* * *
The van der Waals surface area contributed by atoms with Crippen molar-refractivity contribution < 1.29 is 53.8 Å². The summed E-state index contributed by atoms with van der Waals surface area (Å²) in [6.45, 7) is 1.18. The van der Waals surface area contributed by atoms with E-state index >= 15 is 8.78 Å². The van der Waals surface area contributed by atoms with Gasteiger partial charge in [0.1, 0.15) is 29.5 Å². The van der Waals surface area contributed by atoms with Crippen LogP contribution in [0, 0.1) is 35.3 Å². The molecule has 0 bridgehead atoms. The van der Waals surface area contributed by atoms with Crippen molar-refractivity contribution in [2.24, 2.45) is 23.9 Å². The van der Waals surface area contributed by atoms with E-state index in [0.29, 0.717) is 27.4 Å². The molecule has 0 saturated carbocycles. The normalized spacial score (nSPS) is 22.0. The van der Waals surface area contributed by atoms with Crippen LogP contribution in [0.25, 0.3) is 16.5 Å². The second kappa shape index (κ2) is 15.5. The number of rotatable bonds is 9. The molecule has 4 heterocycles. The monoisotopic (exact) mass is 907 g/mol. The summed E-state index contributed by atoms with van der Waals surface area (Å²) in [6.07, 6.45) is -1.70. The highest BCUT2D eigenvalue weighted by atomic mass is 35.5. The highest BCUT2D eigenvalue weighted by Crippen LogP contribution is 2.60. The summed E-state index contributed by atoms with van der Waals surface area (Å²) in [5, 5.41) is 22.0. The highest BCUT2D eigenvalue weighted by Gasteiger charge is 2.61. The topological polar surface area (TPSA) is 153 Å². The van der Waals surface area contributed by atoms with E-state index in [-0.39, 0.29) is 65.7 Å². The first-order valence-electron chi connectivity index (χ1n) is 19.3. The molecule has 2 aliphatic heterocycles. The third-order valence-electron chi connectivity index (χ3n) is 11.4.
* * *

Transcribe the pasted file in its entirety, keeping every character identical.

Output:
The van der Waals surface area contributed by atoms with Crippen molar-refractivity contribution < 1.29 is 53.8 Å². The summed E-state index contributed by atoms with van der Waals surface area (Å²) in [6.45, 7) is 1.18. The van der Waals surface area contributed by atoms with E-state index >= 15 is 8.78 Å². The van der Waals surface area contributed by atoms with Gasteiger partial charge in [0.1, 0.15) is 29.5 Å². The van der Waals surface area contributed by atoms with Crippen LogP contribution in [0, 0.1) is 35.3 Å². The molecule has 0 bridgehead atoms. The van der Waals surface area contributed by atoms with Crippen molar-refractivity contribution in [2.24, 2.45) is 23.9 Å². The van der Waals surface area contributed by atoms with E-state index in [0.29, 0.717) is 27.4 Å². The molecule has 0 saturated carbocycles. The normalized spacial score (nSPS) is 22.0. The van der Waals surface area contributed by atoms with Crippen LogP contribution in [0.25, 0.3) is 16.5 Å². The second kappa shape index (κ2) is 15.5. The number of rotatable bonds is 9. The molecule has 4 heterocycles. The monoisotopic (exact) mass is 907 g/mol. The summed E-state index contributed by atoms with van der Waals surface area (Å²) in [6.07, 6.45) is -1.70. The highest BCUT2D eigenvalue weighted by atomic mass is 35.5. The highest BCUT2D eigenvalue weighted by Crippen LogP contribution is 2.60. The summed E-state index contributed by atoms with van der Waals surface area (Å²) in [5, 5.41) is 22.0. The highest BCUT2D eigenvalue weighted by Gasteiger charge is 2.61. The topological polar surface area (TPSA) is 153 Å². The van der Waals surface area contributed by atoms with E-state index in [-0.39, 0.29) is 65.7 Å². The first-order valence-electron chi connectivity index (χ1n) is 19.3. The molecule has 2 aliphatic heterocycles. The third-order valence-electron chi connectivity index (χ3n) is 11.4.